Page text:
Should Pakistan recognize the new Kabul government?

Should Pakistan recognize the new Kabul government?

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Pakistan and some other countries have already accorded de facto recognition to the Taliban government by engaging with it informally. Pakistan’s embassy is not only functional there but has been working around the clock to organize the orderly exit of thousands of Afghans and foreigners. It has sent three planes loaded with relief goods to Afghanistan. Border management between the two countries has been smooth and luckily there was no exodus of refugees into Pakistan this time. 

So the question really is, when should Pakistan accord de jure recognition and in what fashion? Three possibilities could be weighed here. Pakistan becomes the first nation to give recognition, or it does so in concert with regional countries, or awaits recognition by the developed world as well. All three options have their up and down sides. By becoming the first nation to recognize it, Pakistan will earn the goodwill of the government in Kabul. But it may also earn the ire of non-Pashtun segments as well as some western countries for being impatient. Some important countries want to use the recognition ‘carrot’ to affect changes in Afghanistan that the Taliban have been promising of late. 
 Recognition in tandem with China, Russia, Uzbekistan, Iran, Turkey and Qatar is the second option. There is a widespread feeling in the region that dire conditions in Afghanistan, which has witnessed the ravages of war for the past four decades, makes it incumbent on neighboring nations to play their roles for its political stability and economic salvation. Antagonists of this idea unnecessarily read too much between the lines. Some even see a new anti-west block emerging here. We live in a world where mistrust has permeated into international co-operative efforts as well. Neither Pakistan nor Turkey nor Qatar are ‘anti-west.’ 

The last option is vague and open ended. With a border of more than 2,000 km, Pakistan has to deal with Afghanistan on a daily basis. The current interest of NATO and EU member countries is confined to the safe evacuation of their citizens. Pakistan has played yeoman’s role in their orderly exit to their countries. This would not have been possible without close coordination with Kabul. Even the US government has engaged with Taliban, post August 15, for the safety and security of its citizens. 

This cabinet includes only two known non-Pashtuns and no woman, and therefore cannot be called inclusive. However, this is a first major step toward normalcy and fills the power vacuum created by the sudden exit of former President Ashraf Ghani.

Javed Hafeez

Pakistan has been badly affected due to continued turbulence, instability and wars in Afghanistan. Afghan soil has been used to play havoc with peace in Pakistan. One factor enabling these nefarious designs was a weak government in Kabul without a strong writ over the entire territory. It is in such an environment that militant organizations often prosper. The presence of warlords of all hues was an added attraction for the enemies of peace on both sides of the border. With the emergence of a strong government in Kabul now, Pakistan is hopeful that the Taliban-led government will ensure that no harm comes to it from across the border.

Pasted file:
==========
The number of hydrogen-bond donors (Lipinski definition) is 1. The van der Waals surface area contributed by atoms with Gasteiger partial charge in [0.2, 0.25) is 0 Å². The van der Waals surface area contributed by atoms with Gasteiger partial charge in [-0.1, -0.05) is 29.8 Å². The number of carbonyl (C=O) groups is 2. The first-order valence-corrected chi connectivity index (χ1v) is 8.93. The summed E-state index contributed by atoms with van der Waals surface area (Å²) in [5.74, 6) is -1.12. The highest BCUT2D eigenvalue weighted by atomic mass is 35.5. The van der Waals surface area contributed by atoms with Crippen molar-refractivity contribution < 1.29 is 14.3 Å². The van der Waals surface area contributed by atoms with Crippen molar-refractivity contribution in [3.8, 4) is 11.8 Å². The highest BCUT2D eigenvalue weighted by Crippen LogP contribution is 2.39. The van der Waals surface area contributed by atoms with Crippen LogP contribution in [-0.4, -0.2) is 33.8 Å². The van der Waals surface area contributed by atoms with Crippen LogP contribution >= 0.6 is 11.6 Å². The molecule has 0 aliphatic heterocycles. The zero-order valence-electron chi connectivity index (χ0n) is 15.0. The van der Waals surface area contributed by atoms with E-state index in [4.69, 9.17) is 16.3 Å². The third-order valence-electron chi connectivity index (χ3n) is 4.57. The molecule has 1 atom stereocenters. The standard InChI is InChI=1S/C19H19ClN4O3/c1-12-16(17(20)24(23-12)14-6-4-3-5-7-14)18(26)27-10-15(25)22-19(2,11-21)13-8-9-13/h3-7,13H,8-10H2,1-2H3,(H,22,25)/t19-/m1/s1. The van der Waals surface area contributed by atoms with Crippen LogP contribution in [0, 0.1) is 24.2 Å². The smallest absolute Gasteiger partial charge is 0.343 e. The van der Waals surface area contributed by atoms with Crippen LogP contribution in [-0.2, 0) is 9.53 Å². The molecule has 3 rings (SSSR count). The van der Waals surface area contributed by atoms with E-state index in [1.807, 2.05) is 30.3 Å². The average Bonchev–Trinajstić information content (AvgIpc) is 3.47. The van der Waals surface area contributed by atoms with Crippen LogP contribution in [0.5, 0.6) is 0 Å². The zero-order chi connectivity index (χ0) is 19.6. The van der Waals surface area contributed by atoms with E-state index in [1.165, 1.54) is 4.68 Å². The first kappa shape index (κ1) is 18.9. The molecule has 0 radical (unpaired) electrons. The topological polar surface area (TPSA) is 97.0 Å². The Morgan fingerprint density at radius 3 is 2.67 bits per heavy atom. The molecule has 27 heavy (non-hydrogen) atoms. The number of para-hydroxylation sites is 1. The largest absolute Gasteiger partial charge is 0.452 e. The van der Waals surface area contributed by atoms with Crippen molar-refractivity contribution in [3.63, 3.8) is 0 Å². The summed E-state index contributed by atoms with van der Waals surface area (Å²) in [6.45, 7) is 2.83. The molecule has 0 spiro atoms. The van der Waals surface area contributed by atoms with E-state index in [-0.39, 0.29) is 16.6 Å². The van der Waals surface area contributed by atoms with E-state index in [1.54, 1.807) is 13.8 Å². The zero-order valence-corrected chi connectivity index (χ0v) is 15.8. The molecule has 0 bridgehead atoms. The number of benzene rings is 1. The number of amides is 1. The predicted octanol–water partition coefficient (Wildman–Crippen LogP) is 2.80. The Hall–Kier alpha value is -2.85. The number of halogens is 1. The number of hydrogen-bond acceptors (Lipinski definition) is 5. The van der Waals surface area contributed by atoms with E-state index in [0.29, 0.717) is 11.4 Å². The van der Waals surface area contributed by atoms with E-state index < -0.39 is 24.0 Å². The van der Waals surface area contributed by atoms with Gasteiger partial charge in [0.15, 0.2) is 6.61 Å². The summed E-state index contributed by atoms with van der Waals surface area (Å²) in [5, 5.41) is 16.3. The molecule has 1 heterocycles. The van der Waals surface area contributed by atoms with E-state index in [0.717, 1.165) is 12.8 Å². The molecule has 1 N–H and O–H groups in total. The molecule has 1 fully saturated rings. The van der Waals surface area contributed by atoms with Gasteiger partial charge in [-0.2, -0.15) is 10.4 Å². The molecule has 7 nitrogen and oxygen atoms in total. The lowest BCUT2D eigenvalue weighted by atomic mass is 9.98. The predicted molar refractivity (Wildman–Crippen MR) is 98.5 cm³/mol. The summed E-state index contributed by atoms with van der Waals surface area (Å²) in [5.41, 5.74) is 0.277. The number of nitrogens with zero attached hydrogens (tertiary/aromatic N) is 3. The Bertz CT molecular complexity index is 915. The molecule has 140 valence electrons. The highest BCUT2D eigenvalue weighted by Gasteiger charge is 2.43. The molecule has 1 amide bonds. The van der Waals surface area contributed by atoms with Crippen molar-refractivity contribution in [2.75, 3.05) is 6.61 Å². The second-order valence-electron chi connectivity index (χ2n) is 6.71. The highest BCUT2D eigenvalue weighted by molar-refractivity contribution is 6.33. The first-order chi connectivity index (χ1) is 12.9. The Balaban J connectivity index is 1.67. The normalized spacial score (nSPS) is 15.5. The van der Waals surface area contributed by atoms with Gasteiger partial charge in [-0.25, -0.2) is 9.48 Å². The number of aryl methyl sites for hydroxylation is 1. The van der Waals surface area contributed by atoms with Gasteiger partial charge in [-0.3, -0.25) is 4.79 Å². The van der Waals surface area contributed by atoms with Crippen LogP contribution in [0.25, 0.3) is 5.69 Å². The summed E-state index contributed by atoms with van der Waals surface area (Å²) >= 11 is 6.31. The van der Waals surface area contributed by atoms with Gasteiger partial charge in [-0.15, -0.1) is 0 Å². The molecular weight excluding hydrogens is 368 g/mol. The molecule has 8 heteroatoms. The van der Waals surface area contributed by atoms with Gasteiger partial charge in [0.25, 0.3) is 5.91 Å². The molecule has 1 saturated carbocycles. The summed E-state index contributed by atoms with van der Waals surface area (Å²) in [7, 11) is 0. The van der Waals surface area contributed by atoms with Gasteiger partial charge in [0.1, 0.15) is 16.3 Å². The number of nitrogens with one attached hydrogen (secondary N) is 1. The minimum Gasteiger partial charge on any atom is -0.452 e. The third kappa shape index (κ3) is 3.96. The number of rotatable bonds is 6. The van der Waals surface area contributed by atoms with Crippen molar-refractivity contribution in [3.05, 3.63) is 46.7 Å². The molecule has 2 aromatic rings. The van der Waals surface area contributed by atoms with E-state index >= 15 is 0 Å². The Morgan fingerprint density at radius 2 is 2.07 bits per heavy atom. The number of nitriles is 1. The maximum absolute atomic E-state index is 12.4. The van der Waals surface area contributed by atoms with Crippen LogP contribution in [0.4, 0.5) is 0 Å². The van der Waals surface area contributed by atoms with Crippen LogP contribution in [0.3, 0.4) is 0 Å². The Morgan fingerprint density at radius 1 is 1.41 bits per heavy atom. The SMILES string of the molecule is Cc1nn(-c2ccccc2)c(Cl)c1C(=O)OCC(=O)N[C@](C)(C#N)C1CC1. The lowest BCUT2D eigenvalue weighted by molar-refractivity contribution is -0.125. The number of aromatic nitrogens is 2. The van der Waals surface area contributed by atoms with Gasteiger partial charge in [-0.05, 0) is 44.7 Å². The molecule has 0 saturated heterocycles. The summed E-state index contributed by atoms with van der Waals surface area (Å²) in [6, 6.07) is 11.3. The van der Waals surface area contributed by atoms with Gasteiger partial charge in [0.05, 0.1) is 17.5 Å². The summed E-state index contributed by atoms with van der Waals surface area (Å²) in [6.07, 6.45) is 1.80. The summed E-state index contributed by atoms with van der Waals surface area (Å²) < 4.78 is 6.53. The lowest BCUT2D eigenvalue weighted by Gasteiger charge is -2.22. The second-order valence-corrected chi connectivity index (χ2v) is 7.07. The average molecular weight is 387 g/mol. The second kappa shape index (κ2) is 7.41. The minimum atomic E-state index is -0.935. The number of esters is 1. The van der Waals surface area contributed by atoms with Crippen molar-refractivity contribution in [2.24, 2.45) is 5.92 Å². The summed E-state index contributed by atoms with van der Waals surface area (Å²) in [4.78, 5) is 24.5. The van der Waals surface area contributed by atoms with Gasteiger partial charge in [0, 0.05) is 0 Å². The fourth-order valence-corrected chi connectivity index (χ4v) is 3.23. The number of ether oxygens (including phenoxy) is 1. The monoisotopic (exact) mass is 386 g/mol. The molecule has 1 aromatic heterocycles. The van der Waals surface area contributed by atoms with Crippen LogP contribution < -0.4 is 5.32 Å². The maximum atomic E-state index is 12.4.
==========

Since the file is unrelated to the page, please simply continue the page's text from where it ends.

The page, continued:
The international mood is vastly different this time than in 1996 when Taliban assumed power for the first time. Even the United Nations Secretary General, Antonio Guterres, has called for international engagement with the new Afghanistan government.

It is feared that without international help, this war ravaged and economically weak nation could relapse into chaos. That would pose threats not only to neighboring nations, but also to the world at large by providing safe havens to militant groups like Al-Qaeda and Daesh. Therefore, a strong government in Afghanistan, that is acceptable to the vast majority of Afghans, is still the requirement of the day. 
Taliban have recently announced a 33-member interim government. It includes many old and dedicated leaders who have consistently struggled against foreign military presence. But this cabinet includes only two known non-Pashtuns and no woman, and therefore cannot be called inclusive. However, this is a first major step toward normalcy and fills the power vacuum created by the sudden exit of former President Ashraf Ghani. Important warlords have also left the country and the overall law and order situation has improved. These are encouraging signs but still very tentative. The new set-up needs economic and technical help in order to stabilize.

I think Pakistan should recognize the new government in Kabul with other regional countries and not alone. They should together demand inclusivity and respect for human rights. The Taliban are looking toward Beijing for badly needed financial help. Pakistan, Kabul’s window to the world right now, has appealed for the release of Afghan frozen assets. The Taliban too need to show a softer face to the world. They have to be in the international mainstream. 

These regional nations should jointly tell Taliban to implement promises of inclusivity and human rights. The new Afghanistan must be salvaged and strengthened for regional prosperity through economic connectivity, and that will ensure international peace. 

 *Javed Hafeez is a former Pakistani diplomat with much experience of the Middle East. He writes weekly columns in Pakistani and Gulf newspapers and appears regularly on satellite TV channels as a defense and political analyst.
Twitter: @hafiz_javed

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